Johan Galtung, Norwegian sociologist and the principal founder of the discipline of peace and conflict studies.
David Wearing writes: Every so often, a memorable phrase enters the discourse, providing a telling insight into some of the deeper assumptions held in our political culture. One such term, now mostly forgotten, is the “Vietnam syndrome.”
The Vietnam war claimed the lives of 58,000 US soldiers, seriously damaged Washington’s prestige as an imperial power and caused untold hundreds of thousands of civilian deaths in Indochina, which had been subjected by America’s forces of liberation to levels of aerial bombing last seen in the second world war.
Over subsequent years, those keen to see the US again exert its military might in the world lamented the stubborn persistence of a “Vietnam syndrome” among the public and many policymakers. The latter were increasingly unconvinced of the practical feasibility of military action, while the former saw the potential human costs as intolerable and, in many cases, were resolved to actively oppose a repeat of the Vietnam experience.
It is worth reflecting on the fact that a widespread popular aversion to the horrors of war – something one might regard as quite healthy – should come to be repeatedly described as a “syndrome”; a collective psychological defect that would hopefully be overcome at some future date. This is perhaps unsurprising, given that state violence has long been a highly valued policy tool, as indicated by the vast resources devoted to it, out of all proportion to genuine needs of “defence.”
After the comprehensive defeat of a disobedient former ally, Saddam Hussein, in the 1991 Gulf war, George HW Bush declared euphorically, “by God, we’ve kicked the Vietnam syndrome once and for all!” Many senior Republicans spent the next few years cultivating various fantasies about what could be achieved the next time an opportunity arose to let US forces off the leash. Such an opportunity was presented to them on 11 September 2001.
Cullen Murphy writes: On a hot autumn day in Rome not long ago, I crossed the vast expanse of St Peter’s Square, paused momentarily in the shade beneath a curving flank of Bernini’s colonnade and continued a little way beyond to a Swiss Guard standing impassively at a wrought-iron gate. He examined my credentials, handed them back and saluted smartly. I hadn’t expected the gesture and almost returned the salute instinctively, but then realised it was intended for a cardinal waddling into the Vatican from behind me.
Just inside the gate, at Piazza del Sant’Uffizio 11, stands a Renaissance palazzo with a ruddy ochre-and-cream complexion. This is the headquarters of the Congregation for the Doctrine of the Faith, whose job, in the words of the Apostolic Constitution Pastor bonus, promulgated in 1988 by Pope John Paul II, is “to promote and safeguard the doctrine on faith and morals throughout the Catholic world”. Pastor bonus goes on: “For this reason, everything which in any way touches such matter falls within its competence.” It is an expansive charge. Every significant document or decision emanating from anywhere inside the Vatican must get a sign-off from the CDF. The Congregation has been around for a very long time, although until the Second Vatican Council it was called something else: the Sacred Congregation of the Holy Office. From the lips of old Vatican hands, one still hears shorthand references to “the Holy Office”, much as one hears “Whitehall”, “Foggy Bottom” or “the Kremlin”.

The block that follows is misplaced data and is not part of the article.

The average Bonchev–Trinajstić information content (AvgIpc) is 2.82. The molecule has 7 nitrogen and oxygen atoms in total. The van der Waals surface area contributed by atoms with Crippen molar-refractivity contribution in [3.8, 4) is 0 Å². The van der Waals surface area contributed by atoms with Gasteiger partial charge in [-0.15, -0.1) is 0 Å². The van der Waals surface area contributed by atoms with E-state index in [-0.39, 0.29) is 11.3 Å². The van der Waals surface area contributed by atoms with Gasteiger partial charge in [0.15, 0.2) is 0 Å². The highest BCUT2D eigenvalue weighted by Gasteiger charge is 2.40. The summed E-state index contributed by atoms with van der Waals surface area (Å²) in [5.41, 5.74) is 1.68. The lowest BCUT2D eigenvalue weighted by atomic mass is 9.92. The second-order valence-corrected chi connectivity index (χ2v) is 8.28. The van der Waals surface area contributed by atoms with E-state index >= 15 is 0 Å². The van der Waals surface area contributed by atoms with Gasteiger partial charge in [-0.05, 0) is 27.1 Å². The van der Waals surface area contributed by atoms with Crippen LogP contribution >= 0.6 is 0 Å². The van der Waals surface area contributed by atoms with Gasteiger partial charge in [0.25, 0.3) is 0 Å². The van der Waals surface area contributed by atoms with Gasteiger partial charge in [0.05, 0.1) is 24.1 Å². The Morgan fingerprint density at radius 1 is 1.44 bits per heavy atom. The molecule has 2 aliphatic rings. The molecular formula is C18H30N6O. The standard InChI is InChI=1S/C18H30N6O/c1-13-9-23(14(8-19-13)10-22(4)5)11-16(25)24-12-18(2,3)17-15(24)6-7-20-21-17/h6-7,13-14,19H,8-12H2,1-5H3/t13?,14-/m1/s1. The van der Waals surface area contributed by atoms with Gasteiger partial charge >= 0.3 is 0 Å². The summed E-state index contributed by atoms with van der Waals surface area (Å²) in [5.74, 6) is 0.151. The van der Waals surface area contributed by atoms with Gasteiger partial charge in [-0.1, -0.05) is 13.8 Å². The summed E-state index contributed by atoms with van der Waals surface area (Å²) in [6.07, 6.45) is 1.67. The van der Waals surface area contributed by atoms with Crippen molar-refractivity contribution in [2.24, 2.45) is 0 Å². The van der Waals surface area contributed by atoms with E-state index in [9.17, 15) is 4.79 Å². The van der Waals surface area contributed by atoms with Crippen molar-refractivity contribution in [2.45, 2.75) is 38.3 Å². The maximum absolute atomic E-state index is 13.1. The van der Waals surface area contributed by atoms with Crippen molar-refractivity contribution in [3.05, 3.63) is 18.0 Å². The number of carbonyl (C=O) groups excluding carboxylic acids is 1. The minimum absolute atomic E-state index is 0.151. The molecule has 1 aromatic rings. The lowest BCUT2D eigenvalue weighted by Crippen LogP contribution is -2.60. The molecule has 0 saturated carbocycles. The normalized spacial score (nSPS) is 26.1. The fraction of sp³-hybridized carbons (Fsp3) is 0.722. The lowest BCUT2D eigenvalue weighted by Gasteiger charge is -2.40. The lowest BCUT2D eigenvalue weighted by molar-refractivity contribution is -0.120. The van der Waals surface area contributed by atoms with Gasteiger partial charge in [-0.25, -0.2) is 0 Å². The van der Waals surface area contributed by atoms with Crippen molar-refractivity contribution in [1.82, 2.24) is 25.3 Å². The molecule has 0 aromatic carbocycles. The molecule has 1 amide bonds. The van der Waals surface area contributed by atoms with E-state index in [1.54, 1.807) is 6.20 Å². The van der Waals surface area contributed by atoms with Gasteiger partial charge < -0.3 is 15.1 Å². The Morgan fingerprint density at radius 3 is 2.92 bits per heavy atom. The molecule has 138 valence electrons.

But before the Congregation became the Holy Office, it went by yet another name: as late as 1908, it was known as the Sacred Congregation of the Universal Inquisition. Lenny Bruce once joked that there was only one “the Church”. The Sacred Congregation of the Universal Inquisition was the headquarters of the Inquisition – the centuries-long effort by the Church to deal with its perceived enemies, within and without, by whatever means necessary, including the most brutal ones available.
The palazzo that today houses the Congregation was originally built to lodge the Inquisition when the papacy, in 1542, amid the onslaught of Protestantism and other noxious ideas, decided that the Church’s intermittent and far-flung inquisitorial investigations needed to be brought under some sort of centralised control – a spiritual Department of Homeland Security, as it were. The Inquisition had begun in the Middle Ages, to deal with Christian heresies, and been revived in Iberia, under state control, to deal with Jews and Moors. Pope Paul III considered the task of his new papal Inquisition so urgent that construction on the basilica of St. Peter’s was suspended and the labourers diverted so that work could be completed on its headquarters. At one time the palazzo held not only clerical offices but also prison cells.